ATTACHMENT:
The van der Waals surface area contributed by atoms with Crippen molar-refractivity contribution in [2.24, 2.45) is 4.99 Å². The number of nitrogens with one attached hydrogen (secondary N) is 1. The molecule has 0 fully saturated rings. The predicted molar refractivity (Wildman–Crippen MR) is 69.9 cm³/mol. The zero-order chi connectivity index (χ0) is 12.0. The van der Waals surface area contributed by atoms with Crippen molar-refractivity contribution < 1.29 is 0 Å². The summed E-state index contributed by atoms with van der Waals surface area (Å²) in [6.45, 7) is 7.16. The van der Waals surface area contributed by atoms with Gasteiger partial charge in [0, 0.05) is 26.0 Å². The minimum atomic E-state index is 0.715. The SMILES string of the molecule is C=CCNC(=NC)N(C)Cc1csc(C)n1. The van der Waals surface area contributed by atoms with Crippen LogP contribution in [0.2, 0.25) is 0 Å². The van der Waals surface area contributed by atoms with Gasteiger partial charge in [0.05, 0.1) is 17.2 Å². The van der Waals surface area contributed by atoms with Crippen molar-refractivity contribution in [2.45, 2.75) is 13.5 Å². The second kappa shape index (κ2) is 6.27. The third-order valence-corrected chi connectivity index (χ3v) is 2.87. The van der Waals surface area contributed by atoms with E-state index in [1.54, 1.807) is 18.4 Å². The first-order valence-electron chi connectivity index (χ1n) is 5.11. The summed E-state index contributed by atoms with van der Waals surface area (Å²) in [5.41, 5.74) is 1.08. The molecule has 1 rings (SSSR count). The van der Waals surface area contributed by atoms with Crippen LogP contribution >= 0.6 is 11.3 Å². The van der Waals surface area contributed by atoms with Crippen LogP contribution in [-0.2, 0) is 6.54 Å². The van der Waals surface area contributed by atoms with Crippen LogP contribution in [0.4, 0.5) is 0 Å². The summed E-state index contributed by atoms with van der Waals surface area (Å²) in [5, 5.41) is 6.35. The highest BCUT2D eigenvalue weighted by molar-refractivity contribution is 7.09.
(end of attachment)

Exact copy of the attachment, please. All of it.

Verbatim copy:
The van der Waals surface area contributed by atoms with Crippen molar-refractivity contribution in [2.24, 2.45) is 4.99 Å². The number of nitrogens with one attached hydrogen (secondary N) is 1. The molecule has 0 fully saturated rings. The predicted molar refractivity (Wildman–Crippen MR) is 69.9 cm³/mol. The zero-order chi connectivity index (χ0) is 12.0. The van der Waals surface area contributed by atoms with Crippen molar-refractivity contribution < 1.29 is 0 Å². The summed E-state index contributed by atoms with van der Waals surface area (Å²) in [6.45, 7) is 7.16. The van der Waals surface area contributed by atoms with Gasteiger partial charge in [0, 0.05) is 26.0 Å². The minimum atomic E-state index is 0.715. The SMILES string of the molecule is C=CCNC(=NC)N(C)Cc1csc(C)n1. The van der Waals surface area contributed by atoms with Crippen LogP contribution in [0.2, 0.25) is 0 Å². The van der Waals surface area contributed by atoms with Gasteiger partial charge in [0.05, 0.1) is 17.2 Å². The van der Waals surface area contributed by atoms with Crippen molar-refractivity contribution in [2.45, 2.75) is 13.5 Å². The second kappa shape index (κ2) is 6.27. The third-order valence-corrected chi connectivity index (χ3v) is 2.87. The van der Waals surface area contributed by atoms with E-state index in [1.54, 1.807) is 18.4 Å². The first-order valence-electron chi connectivity index (χ1n) is 5.11. The summed E-state index contributed by atoms with van der Waals surface area (Å²) in [5.41, 5.74) is 1.08. The molecule has 1 rings (SSSR count). The van der Waals surface area contributed by atoms with Crippen LogP contribution >= 0.6 is 11.3 Å². The van der Waals surface area contributed by atoms with Crippen LogP contribution in [-0.2, 0) is 6.54 Å². The van der Waals surface area contributed by atoms with Crippen LogP contribution in [0.4, 0.5) is 0 Å². The summed E-state index contributed by atoms with van der Waals surface area (Å²) in [5, 5.41) is 6.35. The highest BCUT2D eigenvalue weighted by molar-refractivity contribution is 7.09.